- Pound weakens on policymaker U-turn – Martin Weale more dovish after UK PMIs
- GBP EUR holds gains thanks to Italy fears – Banking sector continues to dominate sentiment
- Pound US Dollar exchange rate advances – JPY strength and FOMC speculation weaken USD
- GBP EUR, GBP USD forecasts – UK GDP and US FOMC meeting in focus
GBP EUR, GBP USD Exchange Rates Down Following Fed Interest Rate Decision
Both the GBP EUR and GBP USD exchange rates declined on Thursday as markets responded to the Federal Reserve’s interest rate decision. The Fed left rates on hold and, despite some hawkish commentary, expectations for a September adjustment are slim.
The US Dollar subsequently declined, pushing the Euro higher against peers like the Pound in the process.
Sterling proved unable to advance on the US Dollar with investors looking ahead to next week’s Bank of England (BoE) interest rate decision.
The Euro was also supported by Germany’s better-than-forecast inflation data for July. The rate of consumer price gains accelerated from 0.1% to 0.3% on the month and 0.3% to 0.4% on the year.
(Previously updated 27/07/2016)
Banks were in focus yesterday, with UK and US central bank speculation and concerns over the Italian banking sector weakening GBP EUR and GBP USD exchange rates.
While the Pound’s declines were comparatively limited, concerns that the UK is on the verge of recession may keep the British currency pressured for the foreseeable future.
UK growth may have accelerated in the second quarter of the year, but economists widely expect to see a reversal of this trend following the UK’s decision to exit the European Union.
Pound Softens after Bank of England (BoE) Policymaker U-Turn
The Pound weakened during yesterday’s session after previously hawkish Bank of England (BoE) policymaker Martin Weale readjusted his position. While not explicitly suggesting a rate cut was now necessary, Weale noted that the recent data had been ‘a lot worse’ than he expected. Weale’s argument had originally been that the BoE should wait for more data before acting.
Helping the Pound remain in positive territory, however, was the news that UK banks had largely rejected additional liquidity from the BoE at its latest auction. The BoE offered to buy illiquid assets for liquid cash to improve funding, but UK banks took only £75 million, compared to last week’s £250 million. This showed that the financial sector is coping well with any post-Brexit referendum turbulence.
Euro Weakens as Investors Focus on Italian Banking Crisis
There was no Eurozone data scheduled for release yesterday, so the Euro was left to be driven mostly by market sentiment. Investors focussed on the continuing Italian banking crisis, especially with the European Banking Authority due to release the results of the latest round of stress tests this Friday.
However, while concerns may have been weighing on investors, Italian Finance Minister Pier Carlo Padoan dismissed the idea of a crisis. Padoan stated;
‘All the countries should relax: there is no Italian banking problem. There is an economy which has been in recession for three years, there is accumulated non-performing loans, which have been dealt with. We are not on a bailout regimen, we are in a bail-in regimen, and all the instruments that are considered are within those rules. There is no need to bail out anybody.’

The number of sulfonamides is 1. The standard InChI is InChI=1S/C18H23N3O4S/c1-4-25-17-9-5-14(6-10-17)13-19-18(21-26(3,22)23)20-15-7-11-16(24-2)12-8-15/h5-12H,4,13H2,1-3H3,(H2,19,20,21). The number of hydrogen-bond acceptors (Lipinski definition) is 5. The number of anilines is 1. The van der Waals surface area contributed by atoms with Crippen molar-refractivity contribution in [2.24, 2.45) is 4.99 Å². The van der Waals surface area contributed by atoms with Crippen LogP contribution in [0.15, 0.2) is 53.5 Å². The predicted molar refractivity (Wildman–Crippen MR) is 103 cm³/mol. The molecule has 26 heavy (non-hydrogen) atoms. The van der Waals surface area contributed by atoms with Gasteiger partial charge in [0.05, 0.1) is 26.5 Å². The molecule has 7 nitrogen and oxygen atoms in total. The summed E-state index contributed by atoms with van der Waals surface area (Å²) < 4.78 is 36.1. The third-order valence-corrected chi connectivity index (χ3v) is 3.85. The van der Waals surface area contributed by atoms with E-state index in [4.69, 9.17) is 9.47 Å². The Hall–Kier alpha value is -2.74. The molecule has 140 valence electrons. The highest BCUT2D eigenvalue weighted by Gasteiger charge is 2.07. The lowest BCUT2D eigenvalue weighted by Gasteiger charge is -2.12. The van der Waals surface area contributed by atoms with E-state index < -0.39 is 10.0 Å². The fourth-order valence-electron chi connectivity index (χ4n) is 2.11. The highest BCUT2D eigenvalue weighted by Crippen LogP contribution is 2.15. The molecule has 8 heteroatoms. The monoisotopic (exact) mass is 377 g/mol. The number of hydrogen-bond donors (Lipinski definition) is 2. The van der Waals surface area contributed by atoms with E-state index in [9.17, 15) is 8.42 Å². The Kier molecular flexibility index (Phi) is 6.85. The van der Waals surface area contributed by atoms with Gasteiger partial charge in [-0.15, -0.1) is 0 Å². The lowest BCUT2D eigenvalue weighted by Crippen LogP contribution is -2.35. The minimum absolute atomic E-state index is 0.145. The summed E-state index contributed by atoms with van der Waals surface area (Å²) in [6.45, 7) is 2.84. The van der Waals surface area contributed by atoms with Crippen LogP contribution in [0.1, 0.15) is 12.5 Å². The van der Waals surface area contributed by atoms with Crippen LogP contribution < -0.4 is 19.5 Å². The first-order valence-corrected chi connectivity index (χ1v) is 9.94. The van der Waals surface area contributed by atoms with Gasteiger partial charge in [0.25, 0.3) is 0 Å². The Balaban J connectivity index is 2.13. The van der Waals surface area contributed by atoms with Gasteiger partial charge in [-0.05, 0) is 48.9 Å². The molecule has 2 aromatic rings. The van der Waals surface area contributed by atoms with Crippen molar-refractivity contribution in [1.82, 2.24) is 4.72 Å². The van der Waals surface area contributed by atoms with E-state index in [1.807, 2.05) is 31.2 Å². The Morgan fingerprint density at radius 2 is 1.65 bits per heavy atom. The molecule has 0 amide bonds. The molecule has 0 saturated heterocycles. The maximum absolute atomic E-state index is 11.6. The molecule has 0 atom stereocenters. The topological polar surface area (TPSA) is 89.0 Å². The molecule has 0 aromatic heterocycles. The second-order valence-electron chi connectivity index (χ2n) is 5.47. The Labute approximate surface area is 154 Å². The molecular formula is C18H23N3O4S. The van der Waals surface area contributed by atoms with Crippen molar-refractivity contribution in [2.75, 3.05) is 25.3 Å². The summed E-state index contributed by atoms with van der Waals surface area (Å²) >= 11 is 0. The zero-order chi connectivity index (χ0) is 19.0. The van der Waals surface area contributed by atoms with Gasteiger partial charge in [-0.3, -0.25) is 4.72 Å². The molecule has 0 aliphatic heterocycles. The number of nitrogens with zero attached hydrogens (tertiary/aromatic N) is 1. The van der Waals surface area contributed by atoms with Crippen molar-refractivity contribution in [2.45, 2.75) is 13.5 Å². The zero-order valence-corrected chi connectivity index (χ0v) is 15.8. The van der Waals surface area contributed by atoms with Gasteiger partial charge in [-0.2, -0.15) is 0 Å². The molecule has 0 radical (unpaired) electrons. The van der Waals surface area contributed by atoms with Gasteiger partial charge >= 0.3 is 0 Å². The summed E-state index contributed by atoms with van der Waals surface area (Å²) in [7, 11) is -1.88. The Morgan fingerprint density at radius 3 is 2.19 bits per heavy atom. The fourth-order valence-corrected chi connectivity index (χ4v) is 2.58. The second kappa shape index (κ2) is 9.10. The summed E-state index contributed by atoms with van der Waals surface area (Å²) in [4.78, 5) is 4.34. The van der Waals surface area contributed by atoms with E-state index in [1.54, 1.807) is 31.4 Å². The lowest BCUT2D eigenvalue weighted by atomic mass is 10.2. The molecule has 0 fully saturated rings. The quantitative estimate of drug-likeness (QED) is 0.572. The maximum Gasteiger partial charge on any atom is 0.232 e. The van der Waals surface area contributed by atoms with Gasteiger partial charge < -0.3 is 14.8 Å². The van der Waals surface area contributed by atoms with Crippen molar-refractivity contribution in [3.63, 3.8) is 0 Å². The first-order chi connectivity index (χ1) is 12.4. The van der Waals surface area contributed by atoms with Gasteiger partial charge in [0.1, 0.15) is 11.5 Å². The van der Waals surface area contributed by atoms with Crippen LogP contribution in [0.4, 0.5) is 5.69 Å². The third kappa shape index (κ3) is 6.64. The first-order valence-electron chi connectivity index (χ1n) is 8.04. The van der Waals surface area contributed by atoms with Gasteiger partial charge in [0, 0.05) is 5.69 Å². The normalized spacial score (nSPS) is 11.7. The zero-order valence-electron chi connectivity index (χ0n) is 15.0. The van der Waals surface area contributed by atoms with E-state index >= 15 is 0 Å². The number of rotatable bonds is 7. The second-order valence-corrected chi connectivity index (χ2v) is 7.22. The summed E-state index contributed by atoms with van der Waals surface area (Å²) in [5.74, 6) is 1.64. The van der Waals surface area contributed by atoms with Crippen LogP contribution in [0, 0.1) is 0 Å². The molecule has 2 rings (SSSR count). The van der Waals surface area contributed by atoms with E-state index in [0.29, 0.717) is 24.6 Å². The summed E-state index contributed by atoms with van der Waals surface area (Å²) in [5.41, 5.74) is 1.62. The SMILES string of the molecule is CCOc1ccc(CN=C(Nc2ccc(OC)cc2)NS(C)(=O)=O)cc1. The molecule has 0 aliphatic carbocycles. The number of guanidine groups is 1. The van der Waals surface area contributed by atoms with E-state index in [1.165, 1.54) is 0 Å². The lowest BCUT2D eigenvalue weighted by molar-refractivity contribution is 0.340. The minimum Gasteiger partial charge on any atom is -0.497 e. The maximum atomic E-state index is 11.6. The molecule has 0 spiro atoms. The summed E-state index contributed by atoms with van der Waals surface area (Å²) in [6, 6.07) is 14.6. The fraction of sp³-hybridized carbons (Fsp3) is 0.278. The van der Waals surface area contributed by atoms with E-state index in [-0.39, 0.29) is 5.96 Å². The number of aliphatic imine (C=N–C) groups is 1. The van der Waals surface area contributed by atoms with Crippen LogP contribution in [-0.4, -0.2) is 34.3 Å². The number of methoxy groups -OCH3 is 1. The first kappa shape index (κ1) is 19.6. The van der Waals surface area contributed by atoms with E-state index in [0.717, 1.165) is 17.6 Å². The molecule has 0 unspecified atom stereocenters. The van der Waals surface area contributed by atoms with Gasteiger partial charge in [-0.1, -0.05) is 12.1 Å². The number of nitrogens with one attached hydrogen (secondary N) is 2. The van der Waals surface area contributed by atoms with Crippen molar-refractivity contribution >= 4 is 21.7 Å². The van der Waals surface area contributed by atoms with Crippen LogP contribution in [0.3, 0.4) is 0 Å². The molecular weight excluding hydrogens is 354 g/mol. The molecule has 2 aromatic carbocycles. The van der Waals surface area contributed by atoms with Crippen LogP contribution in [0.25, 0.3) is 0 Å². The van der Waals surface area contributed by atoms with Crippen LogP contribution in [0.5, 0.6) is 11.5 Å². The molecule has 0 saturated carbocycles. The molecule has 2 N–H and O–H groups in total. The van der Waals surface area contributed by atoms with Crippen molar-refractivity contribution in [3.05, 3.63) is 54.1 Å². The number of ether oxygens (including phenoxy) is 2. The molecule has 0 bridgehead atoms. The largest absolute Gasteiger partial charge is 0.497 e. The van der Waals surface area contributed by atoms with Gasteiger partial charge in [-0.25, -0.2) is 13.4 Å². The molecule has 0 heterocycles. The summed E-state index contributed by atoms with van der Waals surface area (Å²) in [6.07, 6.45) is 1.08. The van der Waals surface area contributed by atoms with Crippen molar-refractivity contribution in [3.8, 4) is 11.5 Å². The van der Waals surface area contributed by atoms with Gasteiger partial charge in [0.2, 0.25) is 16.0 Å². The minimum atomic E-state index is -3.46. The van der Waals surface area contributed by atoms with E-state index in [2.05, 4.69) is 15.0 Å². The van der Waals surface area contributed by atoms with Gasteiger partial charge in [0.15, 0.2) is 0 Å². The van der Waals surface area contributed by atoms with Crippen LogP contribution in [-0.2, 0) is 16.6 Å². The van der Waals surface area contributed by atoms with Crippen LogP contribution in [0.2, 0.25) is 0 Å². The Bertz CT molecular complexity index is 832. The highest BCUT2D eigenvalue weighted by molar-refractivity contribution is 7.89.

Despite his comments, the Euro was languishing in negative territory at the close of yesterday’s European session.
Anticipation of Federal Reserve Monetary Policy Meeting Keeps US Dollar Weak
The US Dollar weakened yesterday thanks to trader reluctance to adjust their positions ahead of the Federal Open Market Committee (FOMC) decision later today. The outcome of the actual policy meeting is widely considered a given, with no changes to policy having been forecast. Chief Economist for GAM asset management Larry Hatheway, commented;
‘The Federal Reserve is unlikely to announce a change in its target Fed Funds rate at the conclusion of this week’s Federal Open Market Committee (FOMC) meeting. A hallmark of the Yellen Fed, and its predecessors, is clear communication regarding policy decisions, avoiding surprises. Given the uncertainties the Fed had cited around ‘Brexit’ as well as the weakness of the May employment report, the Fed is widely believed to be ‘on hold’, a view it will almost certainly confirm this week.’
Investors are still eagerly awaiting the meeting, however, as the accompanying monetary policy statement could contain clues regarding the Fed’s outlook for future monetary policy. Markets are hoping that the FOMC statement will show policymakers are more optimistic going forwards thanks to recent positive data.
The US Dollar was also weakened yesterday thanks to a strengthening Japanese Yen. Investors don’t believe any additional stimulus measures that might be announced by the Bank of Japan (BOJ) on Friday will be effective enough to adequately boost the economy. As a result, traders piled into the safe-haven Japanese Yen, pushing down demand for other secure currencies such as the US Dollar.
GBP EUR, GBP USD Exchange Rate Forecasts; UK GDP, German GfK, FOMC Decision in Focus
Today promises to be a busy day for GBP EUR and GBP USD exchange rate volatility. UK gross domestic product figures for the second quarter are expected to show finalised growth of 2.1% on the year; a ten basis point revision upwards on previous estimates.
German GfK consumer confidence figures may not move the Euro much due to the marginal nature of the forecast weakening.
The FOMC interest rate decision will be announced later this evening. No changes are expected, but markets will be carefully combing through the accompanying statement.
GBP EUR, GBP USD Conversion Rates
The Pound Euro (GBP EUR) exchange rate trended in the region of 1.1956, while the Pound US Dollar (GBP USD) exchange rate traded around 1.3133 towards the end of yesterday’s European session.